• You get gazumped (see below) 

What is gazumping?

As a buyer it’s important to understand that on a property sold subject to contract, the paperwork is not yet complete – and the contracts are not yet exchanged.

As a result, there is nothing to stop other buyers making enquiries about the property.

This can mean there is a risk of you getting ‘gazumped.’ This is when another buyer comes along with a higher offer, and the seller accepts this – despite having already accepted an offer from you.

This is a practice’s that’s on the rise again, according to recent reports.

While gazumping is not illegal, it is viewed as immoral. That said, plenty of buyers will have no qualms at all about trying it – and especially in a market where demand outstrips supply.

Many sellers will entertain new buyers if they think they can get a higher price than the one they have already agreed.

As the buyer, there is nothing you can do in this situation – except submit an even higher offer. But that relies on you being prepared to offer more to a seller that has already let you down once.

If you are unable – or unwilling - to do so, you may have little choice but to accept you’ve lost this property and go back to the drawing board and start again.

Semi-detached executive home

What do I stand to lose?

It can take around two months to move from a property being sold subject to contract to the point of exchange – and often even longer.

During this time, you will arrange your mortgage, instruct a solicitor, and commission a survey.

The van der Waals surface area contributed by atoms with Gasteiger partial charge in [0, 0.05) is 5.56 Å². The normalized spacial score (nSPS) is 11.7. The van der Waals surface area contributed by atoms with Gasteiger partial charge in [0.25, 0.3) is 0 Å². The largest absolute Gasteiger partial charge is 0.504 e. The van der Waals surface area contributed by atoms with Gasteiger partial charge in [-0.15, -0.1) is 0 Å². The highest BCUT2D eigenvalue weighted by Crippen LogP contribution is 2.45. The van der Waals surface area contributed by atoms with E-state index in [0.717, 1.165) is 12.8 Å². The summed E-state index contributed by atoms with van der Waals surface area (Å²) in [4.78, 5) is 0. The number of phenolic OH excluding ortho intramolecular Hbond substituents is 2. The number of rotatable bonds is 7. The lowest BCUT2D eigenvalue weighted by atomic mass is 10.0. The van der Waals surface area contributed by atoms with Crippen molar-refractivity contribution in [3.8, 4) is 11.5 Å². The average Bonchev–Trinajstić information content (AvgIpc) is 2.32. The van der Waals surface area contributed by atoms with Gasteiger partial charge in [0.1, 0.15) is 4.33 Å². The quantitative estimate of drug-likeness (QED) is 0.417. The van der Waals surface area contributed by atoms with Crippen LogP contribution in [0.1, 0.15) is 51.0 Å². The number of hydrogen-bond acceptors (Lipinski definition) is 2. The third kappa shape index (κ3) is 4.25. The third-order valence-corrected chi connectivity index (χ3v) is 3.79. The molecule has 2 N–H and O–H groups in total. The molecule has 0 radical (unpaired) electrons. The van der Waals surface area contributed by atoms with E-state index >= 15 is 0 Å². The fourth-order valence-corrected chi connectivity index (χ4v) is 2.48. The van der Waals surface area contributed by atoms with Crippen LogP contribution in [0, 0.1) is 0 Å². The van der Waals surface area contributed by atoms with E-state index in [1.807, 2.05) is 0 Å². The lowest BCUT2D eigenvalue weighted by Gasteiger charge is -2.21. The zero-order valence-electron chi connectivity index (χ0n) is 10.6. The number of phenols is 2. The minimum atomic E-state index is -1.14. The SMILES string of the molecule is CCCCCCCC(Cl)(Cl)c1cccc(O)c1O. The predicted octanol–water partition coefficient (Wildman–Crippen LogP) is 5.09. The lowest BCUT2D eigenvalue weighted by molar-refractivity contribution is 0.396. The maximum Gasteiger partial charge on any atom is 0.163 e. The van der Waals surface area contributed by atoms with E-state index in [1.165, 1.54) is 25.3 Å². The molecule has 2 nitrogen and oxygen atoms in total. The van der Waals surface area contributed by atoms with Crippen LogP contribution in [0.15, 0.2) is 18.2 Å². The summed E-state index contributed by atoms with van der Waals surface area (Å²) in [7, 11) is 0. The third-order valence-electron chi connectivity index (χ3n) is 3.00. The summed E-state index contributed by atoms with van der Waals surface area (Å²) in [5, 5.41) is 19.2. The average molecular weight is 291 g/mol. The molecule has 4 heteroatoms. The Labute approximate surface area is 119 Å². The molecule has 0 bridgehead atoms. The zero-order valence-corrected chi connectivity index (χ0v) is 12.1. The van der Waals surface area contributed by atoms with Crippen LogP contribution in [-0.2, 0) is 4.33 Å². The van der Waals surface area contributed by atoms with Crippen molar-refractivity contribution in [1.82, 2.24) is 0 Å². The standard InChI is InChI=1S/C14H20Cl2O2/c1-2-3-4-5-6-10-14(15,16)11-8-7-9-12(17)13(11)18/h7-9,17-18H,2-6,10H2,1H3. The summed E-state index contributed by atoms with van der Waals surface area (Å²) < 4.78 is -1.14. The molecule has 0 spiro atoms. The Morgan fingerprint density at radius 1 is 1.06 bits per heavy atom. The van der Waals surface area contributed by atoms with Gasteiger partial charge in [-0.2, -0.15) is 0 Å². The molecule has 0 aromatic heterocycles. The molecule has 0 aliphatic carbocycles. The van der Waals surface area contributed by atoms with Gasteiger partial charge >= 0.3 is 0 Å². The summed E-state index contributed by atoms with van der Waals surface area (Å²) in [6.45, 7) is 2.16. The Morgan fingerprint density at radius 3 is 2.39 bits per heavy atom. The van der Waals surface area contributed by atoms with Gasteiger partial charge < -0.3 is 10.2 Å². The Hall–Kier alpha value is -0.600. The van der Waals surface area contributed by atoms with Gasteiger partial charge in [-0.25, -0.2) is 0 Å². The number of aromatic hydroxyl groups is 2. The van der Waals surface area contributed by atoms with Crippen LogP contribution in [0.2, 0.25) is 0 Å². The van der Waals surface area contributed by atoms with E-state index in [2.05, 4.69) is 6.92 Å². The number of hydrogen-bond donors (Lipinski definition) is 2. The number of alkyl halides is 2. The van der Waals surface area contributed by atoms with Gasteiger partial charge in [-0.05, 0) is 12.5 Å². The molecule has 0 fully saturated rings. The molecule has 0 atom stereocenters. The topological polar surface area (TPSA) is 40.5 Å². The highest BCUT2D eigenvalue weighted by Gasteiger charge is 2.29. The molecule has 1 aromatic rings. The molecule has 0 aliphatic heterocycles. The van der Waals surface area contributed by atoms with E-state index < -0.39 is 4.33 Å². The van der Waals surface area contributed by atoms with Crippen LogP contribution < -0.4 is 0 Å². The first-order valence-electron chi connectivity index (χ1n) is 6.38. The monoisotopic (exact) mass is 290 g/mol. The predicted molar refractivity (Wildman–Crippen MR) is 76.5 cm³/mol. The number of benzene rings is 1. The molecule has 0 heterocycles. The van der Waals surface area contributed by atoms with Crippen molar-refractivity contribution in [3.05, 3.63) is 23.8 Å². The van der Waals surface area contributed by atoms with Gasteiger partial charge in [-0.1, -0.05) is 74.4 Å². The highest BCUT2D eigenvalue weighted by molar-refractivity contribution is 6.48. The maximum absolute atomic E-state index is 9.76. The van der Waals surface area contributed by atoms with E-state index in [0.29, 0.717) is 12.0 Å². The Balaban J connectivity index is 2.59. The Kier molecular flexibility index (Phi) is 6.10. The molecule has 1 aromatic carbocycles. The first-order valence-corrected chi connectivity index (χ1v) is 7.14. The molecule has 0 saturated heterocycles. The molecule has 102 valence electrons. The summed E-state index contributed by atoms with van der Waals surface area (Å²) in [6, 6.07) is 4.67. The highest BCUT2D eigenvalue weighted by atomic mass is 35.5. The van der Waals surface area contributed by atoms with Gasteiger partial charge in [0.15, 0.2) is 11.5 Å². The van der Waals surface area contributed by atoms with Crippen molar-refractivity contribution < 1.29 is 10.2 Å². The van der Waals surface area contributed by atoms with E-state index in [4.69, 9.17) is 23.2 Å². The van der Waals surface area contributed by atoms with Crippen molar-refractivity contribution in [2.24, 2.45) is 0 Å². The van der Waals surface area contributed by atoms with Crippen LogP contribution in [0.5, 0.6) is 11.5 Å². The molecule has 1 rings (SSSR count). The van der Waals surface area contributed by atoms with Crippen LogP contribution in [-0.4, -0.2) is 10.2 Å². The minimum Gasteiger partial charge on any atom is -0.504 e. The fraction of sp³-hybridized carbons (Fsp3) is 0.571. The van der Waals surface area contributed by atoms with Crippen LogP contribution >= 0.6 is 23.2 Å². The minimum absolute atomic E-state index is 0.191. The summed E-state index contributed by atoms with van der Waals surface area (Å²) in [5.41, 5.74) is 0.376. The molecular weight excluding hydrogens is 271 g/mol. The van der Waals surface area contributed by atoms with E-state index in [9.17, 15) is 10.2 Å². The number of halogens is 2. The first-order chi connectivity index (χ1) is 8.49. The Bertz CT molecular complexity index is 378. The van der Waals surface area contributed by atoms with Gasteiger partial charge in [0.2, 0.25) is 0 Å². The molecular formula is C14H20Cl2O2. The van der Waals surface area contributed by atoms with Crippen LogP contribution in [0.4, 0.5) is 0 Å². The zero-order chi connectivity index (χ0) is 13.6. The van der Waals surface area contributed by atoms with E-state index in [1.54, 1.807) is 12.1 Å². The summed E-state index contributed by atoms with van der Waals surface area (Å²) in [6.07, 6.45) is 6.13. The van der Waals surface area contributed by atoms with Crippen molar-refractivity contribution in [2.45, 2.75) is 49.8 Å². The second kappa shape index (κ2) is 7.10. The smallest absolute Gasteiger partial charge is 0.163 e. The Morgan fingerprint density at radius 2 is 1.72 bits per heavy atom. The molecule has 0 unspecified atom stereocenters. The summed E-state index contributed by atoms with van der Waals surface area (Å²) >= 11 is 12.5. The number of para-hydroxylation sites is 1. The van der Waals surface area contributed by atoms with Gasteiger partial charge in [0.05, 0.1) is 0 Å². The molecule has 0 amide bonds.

If the purchase falls through, you will lose any money you have shelled out on surveyors, mortgage advisers and other services to help you with the purchase. It can be a bitter pill to swallow.

Home Buyers Protection Insurance

The good news is, Home Buyers’ Protection Insurance can protect you in the event of getting gazumped – or if the seller changes their mind.

A policy will cover you for the loss of upfront expenses that you’ve made in good faith to buy a property – such as legal, survey and mortgage lending costs – in the event of the purchase falling through.

You can purchase Home Buyers Protection Insurance as soon as you have had an offer accepted on the property you want to buy. In other words, as soon as the property is advertised as sold subject to contract.

This cover may make sense even if you are buying in Scotland, as while an offer must be honoured once it’s been accepted, house sales can fall through for a number of other reasons outside gazumping. 

Crackdown on gazumping

As a buyer, it’s also worth noting that the Government has recently announced moves to crack down on gazumping, with new measures aimed at making the estate agency industry more professional – and to simplify the process of buying a property for consumers.

The Government has said it will encourage the use of ‘voluntary reservation agreements’ to limit the practice of gazumping and prevent sales falling through. 

A poll from YouGov this month found that 75% would support the introduction of a reservation agreement that required buyers and sellers to put down a non-refundable deposit to commit both sides earlier in the process. But this is currently at consultation stage, with nothing formal in place.